Fukushima Hysteria !!

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posted on Aug, 24 2013 @ 01:49 PM
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Could we please get a "Fukushima hysteria" forum..
Seeing all the threads about how things are worse, horrible, catastrophic, Warning warning.. the end is near.. its going SUPppper NOVAAAaaaaaaaaaaaaaaaaaaaa
Ohh noes.. I!!!

Its a experiment I tell you.. its a experiment to see how much targeted fear propaganda can affect the public, to see how much power the media have when they work together in small groups, and boy some people eat it up like a cheesecake with chocolate toppings

The thing is... gamma hazard is noticeable, you wouldn't want to take up residence next to the pool of water, but you could work for days around it without breaching normal nuclear-worker health limits and the crews in the vicinity are being rotated regularly. Tepco is pumping all the water back into another tank pending purification, and segregating wet soil from the area. The firm told WNN that it has no indication so far of any water having got into a drainage channel or otherwise left the area.

So this is a pretty minor industrial-waste spill; thousands of more serious accidents occur every single day.

It's not global news. It's not national news. It would barely even be local news, in a sane world.

But it's not a sane world, and the media crusade against nuclear power rolls on




posted on Aug, 24 2013 @ 01:54 PM
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reply to post by Spacespider
 


Just a minor spill? Wow. Just wow.




posted on Aug, 24 2013 @ 01:58 PM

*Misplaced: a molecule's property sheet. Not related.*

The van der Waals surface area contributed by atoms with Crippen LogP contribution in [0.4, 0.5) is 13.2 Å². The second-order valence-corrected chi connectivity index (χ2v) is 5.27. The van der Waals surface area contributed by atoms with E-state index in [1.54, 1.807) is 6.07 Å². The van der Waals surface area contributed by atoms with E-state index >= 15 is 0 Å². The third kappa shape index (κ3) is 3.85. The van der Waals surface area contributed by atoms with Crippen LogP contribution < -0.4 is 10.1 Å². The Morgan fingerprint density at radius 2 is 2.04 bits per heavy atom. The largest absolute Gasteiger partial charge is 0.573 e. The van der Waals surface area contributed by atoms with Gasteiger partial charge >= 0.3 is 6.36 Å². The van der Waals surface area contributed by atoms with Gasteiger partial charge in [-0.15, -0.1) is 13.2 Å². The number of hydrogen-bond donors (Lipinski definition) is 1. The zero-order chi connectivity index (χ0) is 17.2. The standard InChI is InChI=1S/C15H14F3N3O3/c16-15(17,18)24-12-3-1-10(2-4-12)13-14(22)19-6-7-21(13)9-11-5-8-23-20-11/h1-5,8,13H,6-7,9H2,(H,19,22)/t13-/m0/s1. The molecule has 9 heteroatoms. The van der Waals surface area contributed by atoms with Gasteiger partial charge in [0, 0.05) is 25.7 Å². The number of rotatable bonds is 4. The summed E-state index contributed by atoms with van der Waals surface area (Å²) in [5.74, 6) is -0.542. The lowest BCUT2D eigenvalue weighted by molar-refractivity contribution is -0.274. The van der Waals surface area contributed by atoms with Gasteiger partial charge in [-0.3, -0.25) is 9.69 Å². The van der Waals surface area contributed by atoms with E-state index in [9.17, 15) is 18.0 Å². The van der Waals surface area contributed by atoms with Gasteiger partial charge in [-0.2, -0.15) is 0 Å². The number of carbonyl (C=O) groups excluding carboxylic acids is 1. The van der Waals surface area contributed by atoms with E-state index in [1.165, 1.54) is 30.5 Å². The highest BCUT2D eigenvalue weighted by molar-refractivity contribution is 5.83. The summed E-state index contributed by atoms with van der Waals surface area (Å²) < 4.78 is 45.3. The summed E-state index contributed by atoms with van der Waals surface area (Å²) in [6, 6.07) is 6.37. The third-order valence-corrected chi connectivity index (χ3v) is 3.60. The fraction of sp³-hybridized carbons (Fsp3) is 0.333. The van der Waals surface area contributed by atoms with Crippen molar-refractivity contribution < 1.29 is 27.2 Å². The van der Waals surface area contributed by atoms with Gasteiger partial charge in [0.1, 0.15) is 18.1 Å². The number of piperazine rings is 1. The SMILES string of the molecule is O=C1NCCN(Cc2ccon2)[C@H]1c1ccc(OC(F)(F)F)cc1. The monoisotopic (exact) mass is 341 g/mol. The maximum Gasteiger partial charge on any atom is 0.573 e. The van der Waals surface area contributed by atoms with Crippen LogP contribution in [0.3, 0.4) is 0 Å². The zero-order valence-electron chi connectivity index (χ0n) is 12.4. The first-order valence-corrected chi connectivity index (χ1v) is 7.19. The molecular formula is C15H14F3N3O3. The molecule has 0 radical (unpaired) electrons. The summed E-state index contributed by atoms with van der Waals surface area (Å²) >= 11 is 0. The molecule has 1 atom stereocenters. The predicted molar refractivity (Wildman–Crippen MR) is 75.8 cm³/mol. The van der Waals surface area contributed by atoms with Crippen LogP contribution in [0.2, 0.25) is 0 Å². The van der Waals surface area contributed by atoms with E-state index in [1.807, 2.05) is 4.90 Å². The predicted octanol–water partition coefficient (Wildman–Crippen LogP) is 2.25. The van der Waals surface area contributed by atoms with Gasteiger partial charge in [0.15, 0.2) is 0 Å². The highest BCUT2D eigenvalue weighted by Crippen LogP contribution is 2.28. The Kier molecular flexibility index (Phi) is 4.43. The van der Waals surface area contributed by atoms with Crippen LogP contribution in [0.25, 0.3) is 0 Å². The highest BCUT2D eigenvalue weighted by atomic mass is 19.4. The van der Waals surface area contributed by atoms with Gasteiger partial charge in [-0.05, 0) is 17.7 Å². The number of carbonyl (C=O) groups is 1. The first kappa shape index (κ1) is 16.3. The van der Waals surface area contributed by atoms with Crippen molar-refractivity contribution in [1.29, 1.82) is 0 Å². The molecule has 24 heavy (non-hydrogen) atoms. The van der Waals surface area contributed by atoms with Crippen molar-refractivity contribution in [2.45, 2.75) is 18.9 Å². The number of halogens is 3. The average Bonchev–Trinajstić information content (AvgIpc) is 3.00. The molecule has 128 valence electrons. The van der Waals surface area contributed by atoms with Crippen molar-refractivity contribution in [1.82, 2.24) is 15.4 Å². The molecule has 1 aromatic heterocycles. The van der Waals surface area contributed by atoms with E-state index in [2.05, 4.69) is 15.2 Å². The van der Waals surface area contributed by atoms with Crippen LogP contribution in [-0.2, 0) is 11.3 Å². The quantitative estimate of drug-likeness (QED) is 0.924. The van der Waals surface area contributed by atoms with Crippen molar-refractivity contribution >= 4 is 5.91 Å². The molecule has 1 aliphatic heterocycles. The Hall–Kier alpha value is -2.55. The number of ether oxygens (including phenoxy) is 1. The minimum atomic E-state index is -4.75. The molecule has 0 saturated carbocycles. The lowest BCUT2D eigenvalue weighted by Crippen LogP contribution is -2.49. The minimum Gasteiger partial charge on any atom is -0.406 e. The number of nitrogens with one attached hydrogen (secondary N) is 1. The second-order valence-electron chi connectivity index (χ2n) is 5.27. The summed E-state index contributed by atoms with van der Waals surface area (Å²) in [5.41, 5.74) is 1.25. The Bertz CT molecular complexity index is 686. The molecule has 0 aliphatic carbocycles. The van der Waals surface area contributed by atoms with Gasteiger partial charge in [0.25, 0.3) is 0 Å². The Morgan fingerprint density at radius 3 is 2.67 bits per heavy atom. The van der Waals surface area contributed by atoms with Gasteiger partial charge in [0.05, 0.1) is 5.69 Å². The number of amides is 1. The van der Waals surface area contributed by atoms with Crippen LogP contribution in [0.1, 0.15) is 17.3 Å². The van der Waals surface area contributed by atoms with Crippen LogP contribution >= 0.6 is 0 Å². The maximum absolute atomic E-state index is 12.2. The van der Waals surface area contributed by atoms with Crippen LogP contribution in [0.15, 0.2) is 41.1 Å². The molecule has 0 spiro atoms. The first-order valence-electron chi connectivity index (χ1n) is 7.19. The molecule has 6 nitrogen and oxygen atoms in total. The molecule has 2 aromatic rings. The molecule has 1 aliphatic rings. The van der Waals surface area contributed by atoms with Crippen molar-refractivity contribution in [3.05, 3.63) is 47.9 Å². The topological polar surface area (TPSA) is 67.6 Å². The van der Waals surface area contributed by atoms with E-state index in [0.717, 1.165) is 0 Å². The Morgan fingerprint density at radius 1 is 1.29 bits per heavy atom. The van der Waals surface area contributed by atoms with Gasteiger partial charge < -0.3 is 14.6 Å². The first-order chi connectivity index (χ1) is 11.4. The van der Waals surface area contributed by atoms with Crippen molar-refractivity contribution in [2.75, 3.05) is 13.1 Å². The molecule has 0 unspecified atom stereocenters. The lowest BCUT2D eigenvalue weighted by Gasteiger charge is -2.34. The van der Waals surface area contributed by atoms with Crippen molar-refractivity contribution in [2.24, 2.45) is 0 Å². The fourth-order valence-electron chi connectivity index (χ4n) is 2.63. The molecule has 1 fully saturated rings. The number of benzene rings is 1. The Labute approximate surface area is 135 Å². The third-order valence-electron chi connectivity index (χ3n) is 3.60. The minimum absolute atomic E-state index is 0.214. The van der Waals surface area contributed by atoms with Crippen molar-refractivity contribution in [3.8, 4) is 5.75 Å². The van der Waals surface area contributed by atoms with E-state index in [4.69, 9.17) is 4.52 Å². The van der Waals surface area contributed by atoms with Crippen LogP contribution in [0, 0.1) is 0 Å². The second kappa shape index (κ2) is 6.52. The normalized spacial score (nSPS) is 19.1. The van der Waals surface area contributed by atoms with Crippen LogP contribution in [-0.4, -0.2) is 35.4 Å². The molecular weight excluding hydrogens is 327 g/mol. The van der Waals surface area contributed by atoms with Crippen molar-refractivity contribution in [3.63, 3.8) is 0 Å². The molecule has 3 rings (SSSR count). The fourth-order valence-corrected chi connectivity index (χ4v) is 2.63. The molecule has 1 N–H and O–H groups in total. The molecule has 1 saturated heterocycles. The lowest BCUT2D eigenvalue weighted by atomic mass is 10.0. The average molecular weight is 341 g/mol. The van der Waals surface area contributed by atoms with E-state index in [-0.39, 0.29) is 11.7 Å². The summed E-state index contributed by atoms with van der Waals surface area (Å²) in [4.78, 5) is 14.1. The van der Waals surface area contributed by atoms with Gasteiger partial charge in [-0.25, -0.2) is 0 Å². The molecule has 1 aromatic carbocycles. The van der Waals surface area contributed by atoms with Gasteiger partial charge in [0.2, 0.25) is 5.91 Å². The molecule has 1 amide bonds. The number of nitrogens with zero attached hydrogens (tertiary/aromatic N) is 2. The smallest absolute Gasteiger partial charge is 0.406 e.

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Originally posted by Mamatus
reply to post by Spacespider
 


Just a minor spill? Wow. Just wow.



you are BLINDED by the hysteria..
trust me, your fine..
now eat your fish



posted on Aug, 24 2013 @ 01:59 PM
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Originally posted by Mamatus
reply to post by Spacespider
 


Just a minor spill? Wow. Just wow.



How many people have died from radiation around Fukushima?

Compare to Chernobyl...



posted on Aug, 24 2013 @ 02:01 PM
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You mean that isn't what the Japan Forum is for? Given the site and the forum's placement for context, it sure isn't there for promotion of tourism. lol...

I do see your point though. Fukushima is bad enough but some recent rumbles about an end to mankind or death to the Northern Hemisphere do boggle the mind for where such things come from.

Some evil criminal or mad scientist would have found a way to cause that long ago if it were this easy to get rid of us all, eh?



posted on Aug, 24 2013 @ 02:04 PM
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reply to post by wrabbit2000
 


Problem is that the "Breaking Alternative News" gets molested daily by Fuuuuukuusihima



posted on Aug, 24 2013 @ 02:05 PM
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reply to post by Spacespider
 

You obviously don't understand the situation. What you should be doing is asking instead of downplaying it. But since your mind is made up, I'm not going to bother.



posted on Aug, 24 2013 @ 02:07 PM
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Originally posted by intrptr
reply to post by Spacespider
 

You obviously don't understand the situation. What you should be doing is asking instead of downplaying it. But since your mind is made up, I'm not going to bother.


Please explain the end of the world to me then Sir. Doom
I understand enough to know that the media loves scary stories that sell, and they butter it up



posted on Aug, 24 2013 @ 02:08 PM
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reply to post by wrabbit2000
 



Some evil criminal or mad scientist would have found a way to cause that long ago if it were this easy to get rid of us all, eh?